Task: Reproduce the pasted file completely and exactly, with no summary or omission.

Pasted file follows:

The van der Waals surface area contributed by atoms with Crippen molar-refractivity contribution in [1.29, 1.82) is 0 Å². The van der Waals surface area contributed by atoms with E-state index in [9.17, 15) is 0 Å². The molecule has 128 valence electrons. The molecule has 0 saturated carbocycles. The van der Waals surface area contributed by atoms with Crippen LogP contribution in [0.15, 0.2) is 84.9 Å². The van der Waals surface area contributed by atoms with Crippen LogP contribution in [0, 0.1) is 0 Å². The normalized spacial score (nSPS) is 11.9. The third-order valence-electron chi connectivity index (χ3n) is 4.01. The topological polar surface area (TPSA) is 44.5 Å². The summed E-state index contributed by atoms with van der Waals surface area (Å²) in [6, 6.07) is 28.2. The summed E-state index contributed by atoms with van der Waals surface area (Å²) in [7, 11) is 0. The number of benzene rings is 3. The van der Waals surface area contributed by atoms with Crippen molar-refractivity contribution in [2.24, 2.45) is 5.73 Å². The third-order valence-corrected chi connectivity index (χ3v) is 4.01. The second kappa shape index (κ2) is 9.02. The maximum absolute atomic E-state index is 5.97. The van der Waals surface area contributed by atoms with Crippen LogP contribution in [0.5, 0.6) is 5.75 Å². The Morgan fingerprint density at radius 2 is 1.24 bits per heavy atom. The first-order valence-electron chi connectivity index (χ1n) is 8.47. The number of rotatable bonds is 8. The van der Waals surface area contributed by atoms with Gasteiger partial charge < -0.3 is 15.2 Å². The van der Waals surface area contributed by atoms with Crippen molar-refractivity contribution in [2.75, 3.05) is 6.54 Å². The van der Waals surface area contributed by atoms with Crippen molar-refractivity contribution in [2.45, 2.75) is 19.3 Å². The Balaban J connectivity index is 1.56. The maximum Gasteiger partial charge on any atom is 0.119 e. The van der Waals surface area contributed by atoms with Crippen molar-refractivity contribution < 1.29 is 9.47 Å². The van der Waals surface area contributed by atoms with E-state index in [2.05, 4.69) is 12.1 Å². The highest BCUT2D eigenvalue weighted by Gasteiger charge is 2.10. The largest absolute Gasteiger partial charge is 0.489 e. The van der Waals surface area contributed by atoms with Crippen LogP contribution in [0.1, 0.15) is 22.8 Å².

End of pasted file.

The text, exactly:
The van der Waals surface area contributed by atoms with Crippen molar-refractivity contribution in [1.29, 1.82) is 0 Å². The van der Waals surface area contributed by atoms with E-state index in [9.17, 15) is 0 Å². The molecule has 128 valence electrons. The molecule has 0 saturated carbocycles. The van der Waals surface area contributed by atoms with Crippen LogP contribution in [0.15, 0.2) is 84.9 Å². The van der Waals surface area contributed by atoms with Crippen LogP contribution in [0, 0.1) is 0 Å². The normalized spacial score (nSPS) is 11.9. The third-order valence-electron chi connectivity index (χ3n) is 4.01. The topological polar surface area (TPSA) is 44.5 Å². The summed E-state index contributed by atoms with van der Waals surface area (Å²) in [6, 6.07) is 28.2. The summed E-state index contributed by atoms with van der Waals surface area (Å²) in [7, 11) is 0. The number of benzene rings is 3. The van der Waals surface area contributed by atoms with Crippen molar-refractivity contribution in [2.24, 2.45) is 5.73 Å². The third-order valence-corrected chi connectivity index (χ3v) is 4.01. The second kappa shape index (κ2) is 9.02. The maximum absolute atomic E-state index is 5.97. The van der Waals surface area contributed by atoms with Crippen LogP contribution in [0.5, 0.6) is 5.75 Å². The Morgan fingerprint density at radius 2 is 1.24 bits per heavy atom. The first-order valence-electron chi connectivity index (χ1n) is 8.47. The number of rotatable bonds is 8. The van der Waals surface area contributed by atoms with Gasteiger partial charge < -0.3 is 15.2 Å². The van der Waals surface area contributed by atoms with Crippen molar-refractivity contribution in [2.75, 3.05) is 6.54 Å². The van der Waals surface area contributed by atoms with Crippen molar-refractivity contribution in [2.45, 2.75) is 19.3 Å². The Balaban J connectivity index is 1.56. The maximum Gasteiger partial charge on any atom is 0.119 e. The van der Waals surface area contributed by atoms with Crippen molar-refractivity contribution < 1.29 is 9.47 Å². The van der Waals surface area contributed by atoms with E-state index in [2.05, 4.69) is 12.1 Å². The highest BCUT2D eigenvalue weighted by Gasteiger charge is 2.10. The largest absolute Gasteiger partial charge is 0.489 e. The van der Waals surface area contributed by atoms with Crippen LogP contribution in [0.1, 0.15) is 22.8 Å².